“When the costs we pay for natural gas move upward we pass on those increases to our customers on their bills. Conversely, when the costs move downward we also pass those savings on to our customers.”
— Karen Wilkes, vice-president of Regulatory affairs for Atmos Energy’s Colorado-Kansas Division, about a GCA request to the PUC to increase gas commodity costs
This week Atmos Energy Corp. became the second local utility provider in as many months to petition the Colorado Public Utilities Commission for a cost adjustment.
In September Xcel Energy filed for Quarterly Gas and Electric Commodity adjustments in an effort to drive down consumer costs during the fourth quarter.
Dallas-based Atmos Energy, on the other hand, filed for a GCA to reflect the corporation’s increased natural gas costs for its northwest and central Colorado customers.
To stay on pace with its own costs Atmos Energy’s GCA asks the PUC to approve a three percent rate hike on current residential and commercial gas commodities.
If approved by the PUC the increase would take effect Nov. 1 and result in residential commodity costs increasing from 59 cents per hundred cubic feet to 61 cents.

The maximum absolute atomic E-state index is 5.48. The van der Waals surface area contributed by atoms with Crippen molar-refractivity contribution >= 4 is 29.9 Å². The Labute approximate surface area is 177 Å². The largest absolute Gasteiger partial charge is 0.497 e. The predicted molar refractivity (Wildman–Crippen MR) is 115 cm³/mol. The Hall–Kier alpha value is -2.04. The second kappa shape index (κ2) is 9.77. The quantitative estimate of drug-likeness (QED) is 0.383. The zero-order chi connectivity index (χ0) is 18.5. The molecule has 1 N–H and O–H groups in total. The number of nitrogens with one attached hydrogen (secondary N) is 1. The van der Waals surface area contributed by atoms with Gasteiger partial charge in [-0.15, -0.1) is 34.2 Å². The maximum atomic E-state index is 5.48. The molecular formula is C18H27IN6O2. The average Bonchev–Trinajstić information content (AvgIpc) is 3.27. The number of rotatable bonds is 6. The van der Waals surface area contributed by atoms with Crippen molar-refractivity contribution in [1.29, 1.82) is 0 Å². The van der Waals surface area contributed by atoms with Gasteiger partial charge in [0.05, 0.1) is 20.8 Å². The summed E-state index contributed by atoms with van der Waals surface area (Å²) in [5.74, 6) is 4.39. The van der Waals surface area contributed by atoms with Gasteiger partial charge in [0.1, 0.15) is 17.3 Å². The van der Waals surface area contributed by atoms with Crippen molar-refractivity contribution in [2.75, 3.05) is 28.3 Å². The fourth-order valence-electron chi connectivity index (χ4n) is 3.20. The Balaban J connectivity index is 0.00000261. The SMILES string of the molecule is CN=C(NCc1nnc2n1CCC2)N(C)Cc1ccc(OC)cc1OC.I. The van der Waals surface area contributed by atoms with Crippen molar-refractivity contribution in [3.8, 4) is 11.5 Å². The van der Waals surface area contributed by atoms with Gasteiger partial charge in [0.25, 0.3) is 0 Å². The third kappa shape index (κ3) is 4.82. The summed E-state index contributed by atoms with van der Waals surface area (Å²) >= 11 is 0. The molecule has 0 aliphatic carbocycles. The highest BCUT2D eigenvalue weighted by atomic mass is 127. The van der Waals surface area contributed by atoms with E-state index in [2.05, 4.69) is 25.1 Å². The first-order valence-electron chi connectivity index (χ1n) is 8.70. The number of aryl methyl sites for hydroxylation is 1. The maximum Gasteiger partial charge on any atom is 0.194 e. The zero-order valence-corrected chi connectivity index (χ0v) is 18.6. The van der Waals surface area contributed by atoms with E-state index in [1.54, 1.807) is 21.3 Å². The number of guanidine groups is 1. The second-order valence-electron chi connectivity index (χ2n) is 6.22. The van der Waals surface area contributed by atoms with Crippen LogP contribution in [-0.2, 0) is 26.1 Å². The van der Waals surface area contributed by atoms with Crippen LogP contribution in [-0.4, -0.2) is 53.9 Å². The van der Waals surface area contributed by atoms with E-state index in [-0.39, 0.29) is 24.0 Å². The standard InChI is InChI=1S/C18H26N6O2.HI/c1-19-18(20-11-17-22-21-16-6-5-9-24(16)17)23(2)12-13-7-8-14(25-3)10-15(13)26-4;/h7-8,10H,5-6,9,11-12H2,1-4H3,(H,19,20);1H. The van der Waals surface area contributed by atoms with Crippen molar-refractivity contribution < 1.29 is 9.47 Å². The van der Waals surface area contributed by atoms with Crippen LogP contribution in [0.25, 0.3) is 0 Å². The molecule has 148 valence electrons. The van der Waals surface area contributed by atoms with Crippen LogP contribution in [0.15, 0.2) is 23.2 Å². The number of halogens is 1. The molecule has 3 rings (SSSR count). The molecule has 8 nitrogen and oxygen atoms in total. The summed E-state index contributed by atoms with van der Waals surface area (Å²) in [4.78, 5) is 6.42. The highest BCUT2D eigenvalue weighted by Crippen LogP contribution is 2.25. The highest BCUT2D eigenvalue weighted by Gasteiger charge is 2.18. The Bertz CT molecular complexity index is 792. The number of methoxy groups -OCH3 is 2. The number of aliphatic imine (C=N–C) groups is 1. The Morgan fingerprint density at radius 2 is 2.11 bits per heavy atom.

The commercial commodity cost would increase from 56 cents per ccf to 57 cents.
For the average consumer, the GCA equates to about a $1.18 monthly increase for residential customers and a $6.53 increase for businesses, according to a company news release.
But Atmos Energy does not make a profit on the cost of natural gas it distributes to its customers, the release states. The utility provider earns income through fees for delivering natural gas to customers and for maintaining utility distribution systems.
“When the costs we pay for natural gas move upward we pass on those increases to our customers on their bills,” said Karen Wilkes, vice-president of Regulatory affairs for Atmos Energy’s Colorado-Kansas Division, in the release. “Conversely, when the costs move downward we also pass those savings on to our customers.”
Though the cost of natural gas remains stable, Wilkes cited winter forecasts calling for colder temperatures this year over last as one of the reasons for GCA.
“Overall natural gas prices will still be lower than last heating season due to a reduction in gas costs that went in effect May 1st of this year,” she said in the release.
To offset the modest price increase Brian Martens, public affairs manager for Atmos Energy, said the company provides numerous energy savings tips on it web site, www.atmosenergy.com.
Atmos Energy also works closely with Energy Outreach Colorado and the federally funded Low-Income Energy Assistance Program, which provides assistance for low-income families.
For more information on energy assistance programs like LEAP, call 866-HEAT-HELP.
Joe Moylan can be reached at 875-1794 or firstname.lastname@example.org.